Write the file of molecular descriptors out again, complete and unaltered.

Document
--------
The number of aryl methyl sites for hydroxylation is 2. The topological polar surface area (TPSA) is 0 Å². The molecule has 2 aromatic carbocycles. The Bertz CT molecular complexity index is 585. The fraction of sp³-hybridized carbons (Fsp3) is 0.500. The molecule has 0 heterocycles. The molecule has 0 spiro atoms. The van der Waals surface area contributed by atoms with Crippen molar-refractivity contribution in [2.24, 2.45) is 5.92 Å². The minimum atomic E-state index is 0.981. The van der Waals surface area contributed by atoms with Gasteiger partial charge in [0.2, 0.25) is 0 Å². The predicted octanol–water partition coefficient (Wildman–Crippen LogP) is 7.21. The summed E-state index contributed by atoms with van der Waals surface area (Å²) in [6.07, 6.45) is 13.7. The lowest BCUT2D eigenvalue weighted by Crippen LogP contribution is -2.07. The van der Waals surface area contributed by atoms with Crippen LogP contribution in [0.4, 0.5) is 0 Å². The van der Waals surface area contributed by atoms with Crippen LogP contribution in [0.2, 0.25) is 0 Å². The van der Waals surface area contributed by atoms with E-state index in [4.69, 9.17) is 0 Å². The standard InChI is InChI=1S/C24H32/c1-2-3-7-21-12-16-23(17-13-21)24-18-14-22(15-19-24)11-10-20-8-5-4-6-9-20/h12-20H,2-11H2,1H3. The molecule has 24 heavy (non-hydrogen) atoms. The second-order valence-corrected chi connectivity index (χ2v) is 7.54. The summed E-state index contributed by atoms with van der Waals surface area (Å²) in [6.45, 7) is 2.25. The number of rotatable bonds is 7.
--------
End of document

The number of aryl methyl sites for hydroxylation is 2. The topological polar surface area (TPSA) is 0 Å². The molecule has 2 aromatic carbocycles. The Bertz CT molecular complexity index is 585. The fraction of sp³-hybridized carbons (Fsp3) is 0.500. The molecule has 0 heterocycles. The molecule has 0 spiro atoms. The van der Waals surface area contributed by atoms with Crippen molar-refractivity contribution in [2.24, 2.45) is 5.92 Å². The minimum atomic E-state index is 0.981. The van der Waals surface area contributed by atoms with Gasteiger partial charge in [0.2, 0.25) is 0 Å². The predicted octanol–water partition coefficient (Wildman–Crippen LogP) is 7.21. The summed E-state index contributed by atoms with van der Waals surface area (Å²) in [6.07, 6.45) is 13.7. The lowest BCUT2D eigenvalue weighted by Crippen LogP contribution is -2.07. The van der Waals surface area contributed by atoms with Crippen LogP contribution in [0.4, 0.5) is 0 Å². The van der Waals surface area contributed by atoms with Crippen LogP contribution in [0.2, 0.25) is 0 Å². The van der Waals surface area contributed by atoms with E-state index in [4.69, 9.17) is 0 Å². The standard InChI is InChI=1S/C24H32/c1-2-3-7-21-12-16-23(17-13-21)24-18-14-22(15-19-24)11-10-20-8-5-4-6-9-20/h12-20H,2-11H2,1H3. The molecule has 24 heavy (non-hydrogen) atoms. The second-order valence-corrected chi connectivity index (χ2v) is 7.54. The summed E-state index contributed by atoms with van der Waals surface area (Å²) in [6.45, 7) is 2.25. The number of rotatable bonds is 7.